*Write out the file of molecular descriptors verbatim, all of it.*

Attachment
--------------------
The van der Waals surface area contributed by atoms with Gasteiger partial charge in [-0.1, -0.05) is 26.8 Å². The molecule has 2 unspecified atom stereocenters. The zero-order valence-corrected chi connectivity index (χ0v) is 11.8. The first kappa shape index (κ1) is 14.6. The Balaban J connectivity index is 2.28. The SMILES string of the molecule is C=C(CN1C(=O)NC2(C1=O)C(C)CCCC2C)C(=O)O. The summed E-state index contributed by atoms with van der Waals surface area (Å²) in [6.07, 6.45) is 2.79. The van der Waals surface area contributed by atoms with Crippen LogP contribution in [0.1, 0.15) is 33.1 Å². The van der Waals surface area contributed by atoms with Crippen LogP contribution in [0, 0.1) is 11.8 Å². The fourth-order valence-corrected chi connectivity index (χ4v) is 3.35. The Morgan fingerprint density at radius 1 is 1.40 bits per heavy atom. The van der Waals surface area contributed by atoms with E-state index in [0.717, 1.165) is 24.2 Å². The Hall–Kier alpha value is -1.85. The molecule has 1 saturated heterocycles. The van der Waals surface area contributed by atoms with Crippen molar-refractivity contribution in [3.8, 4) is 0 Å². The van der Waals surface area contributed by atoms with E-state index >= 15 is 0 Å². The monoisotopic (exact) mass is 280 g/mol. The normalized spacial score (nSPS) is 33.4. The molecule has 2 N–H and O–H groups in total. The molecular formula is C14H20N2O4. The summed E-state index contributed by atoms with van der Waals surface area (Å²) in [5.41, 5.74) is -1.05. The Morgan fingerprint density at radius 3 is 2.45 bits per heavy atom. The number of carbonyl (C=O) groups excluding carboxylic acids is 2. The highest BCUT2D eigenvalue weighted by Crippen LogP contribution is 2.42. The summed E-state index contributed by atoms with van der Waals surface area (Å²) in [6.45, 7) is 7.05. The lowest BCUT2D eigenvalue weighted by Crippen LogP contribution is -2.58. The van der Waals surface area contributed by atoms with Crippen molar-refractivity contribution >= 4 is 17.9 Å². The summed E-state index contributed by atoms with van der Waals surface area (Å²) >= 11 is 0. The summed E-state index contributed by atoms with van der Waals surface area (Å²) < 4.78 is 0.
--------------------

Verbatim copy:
The van der Waals surface area contributed by atoms with Gasteiger partial charge in [-0.1, -0.05) is 26.8 Å². The molecule has 2 unspecified atom stereocenters. The zero-order valence-corrected chi connectivity index (χ0v) is 11.8. The first kappa shape index (κ1) is 14.6. The Balaban J connectivity index is 2.28. The SMILES string of the molecule is C=C(CN1C(=O)NC2(C1=O)C(C)CCCC2C)C(=O)O. The summed E-state index contributed by atoms with van der Waals surface area (Å²) in [6.07, 6.45) is 2.79. The van der Waals surface area contributed by atoms with Crippen LogP contribution in [0.1, 0.15) is 33.1 Å². The van der Waals surface area contributed by atoms with Crippen LogP contribution in [0, 0.1) is 11.8 Å². The fourth-order valence-corrected chi connectivity index (χ4v) is 3.35. The Morgan fingerprint density at radius 1 is 1.40 bits per heavy atom. The van der Waals surface area contributed by atoms with E-state index in [0.717, 1.165) is 24.2 Å². The Hall–Kier alpha value is -1.85. The molecule has 1 saturated heterocycles. The van der Waals surface area contributed by atoms with Crippen molar-refractivity contribution in [3.8, 4) is 0 Å². The van der Waals surface area contributed by atoms with E-state index >= 15 is 0 Å². The monoisotopic (exact) mass is 280 g/mol. The normalized spacial score (nSPS) is 33.4. The molecule has 2 N–H and O–H groups in total. The molecular formula is C14H20N2O4. The summed E-state index contributed by atoms with van der Waals surface area (Å²) in [5.41, 5.74) is -1.05. The Morgan fingerprint density at radius 3 is 2.45 bits per heavy atom. The number of carbonyl (C=O) groups excluding carboxylic acids is 2. The highest BCUT2D eigenvalue weighted by Crippen LogP contribution is 2.42. The summed E-state index contributed by atoms with van der Waals surface area (Å²) in [6.45, 7) is 7.05. The lowest BCUT2D eigenvalue weighted by Crippen LogP contribution is -2.58. The van der Waals surface area contributed by atoms with Crippen molar-refractivity contribution >= 4 is 17.9 Å². The summed E-state index contributed by atoms with van der Waals surface area (Å²) >= 11 is 0. The summed E-state index contributed by atoms with van der Waals surface area (Å²) < 4.78 is 0.